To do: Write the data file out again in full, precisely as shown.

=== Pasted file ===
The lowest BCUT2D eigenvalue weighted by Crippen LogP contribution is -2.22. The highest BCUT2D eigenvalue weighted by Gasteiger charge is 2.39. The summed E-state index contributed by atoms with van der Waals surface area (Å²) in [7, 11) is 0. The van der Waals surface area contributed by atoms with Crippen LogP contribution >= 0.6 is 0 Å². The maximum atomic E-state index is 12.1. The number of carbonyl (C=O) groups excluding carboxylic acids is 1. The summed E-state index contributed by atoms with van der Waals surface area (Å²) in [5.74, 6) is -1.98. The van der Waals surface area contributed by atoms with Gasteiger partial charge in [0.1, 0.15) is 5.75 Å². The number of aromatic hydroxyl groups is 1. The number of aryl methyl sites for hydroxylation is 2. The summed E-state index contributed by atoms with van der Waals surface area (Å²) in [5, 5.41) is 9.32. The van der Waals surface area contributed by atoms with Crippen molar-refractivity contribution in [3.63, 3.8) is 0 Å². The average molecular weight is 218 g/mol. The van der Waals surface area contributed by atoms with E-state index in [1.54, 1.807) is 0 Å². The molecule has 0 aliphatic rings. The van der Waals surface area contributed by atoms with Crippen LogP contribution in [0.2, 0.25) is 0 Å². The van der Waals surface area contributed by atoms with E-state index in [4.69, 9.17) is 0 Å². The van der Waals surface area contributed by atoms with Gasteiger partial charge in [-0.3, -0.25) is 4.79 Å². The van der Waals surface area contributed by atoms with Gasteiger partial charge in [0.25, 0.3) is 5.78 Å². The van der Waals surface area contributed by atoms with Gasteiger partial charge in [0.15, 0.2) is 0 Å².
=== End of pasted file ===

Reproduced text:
The lowest BCUT2D eigenvalue weighted by Crippen LogP contribution is -2.22. The highest BCUT2D eigenvalue weighted by Gasteiger charge is 2.39. The summed E-state index contributed by atoms with van der Waals surface area (Å²) in [7, 11) is 0. The van der Waals surface area contributed by atoms with Crippen LogP contribution >= 0.6 is 0 Å². The maximum atomic E-state index is 12.1. The number of carbonyl (C=O) groups excluding carboxylic acids is 1. The summed E-state index contributed by atoms with van der Waals surface area (Å²) in [5.74, 6) is -1.98. The van der Waals surface area contributed by atoms with Gasteiger partial charge in [0.1, 0.15) is 5.75 Å². The number of aromatic hydroxyl groups is 1. The number of aryl methyl sites for hydroxylation is 2. The summed E-state index contributed by atoms with van der Waals surface area (Å²) in [5, 5.41) is 9.32. The van der Waals surface area contributed by atoms with Crippen molar-refractivity contribution in [3.63, 3.8) is 0 Å². The average molecular weight is 218 g/mol. The van der Waals surface area contributed by atoms with E-state index in [1.54, 1.807) is 0 Å². The molecule has 0 aliphatic rings. The van der Waals surface area contributed by atoms with Crippen LogP contribution in [0.2, 0.25) is 0 Å². The van der Waals surface area contributed by atoms with E-state index in [4.69, 9.17) is 0 Å². The van der Waals surface area contributed by atoms with Gasteiger partial charge in [-0.3, -0.25) is 4.79 Å². The van der Waals surface area contributed by atoms with Gasteiger partial charge in [0.25, 0.3) is 5.78 Å². The van der Waals surface area contributed by atoms with Gasteiger partial charge in [0.15, 0.2) is 0 Å².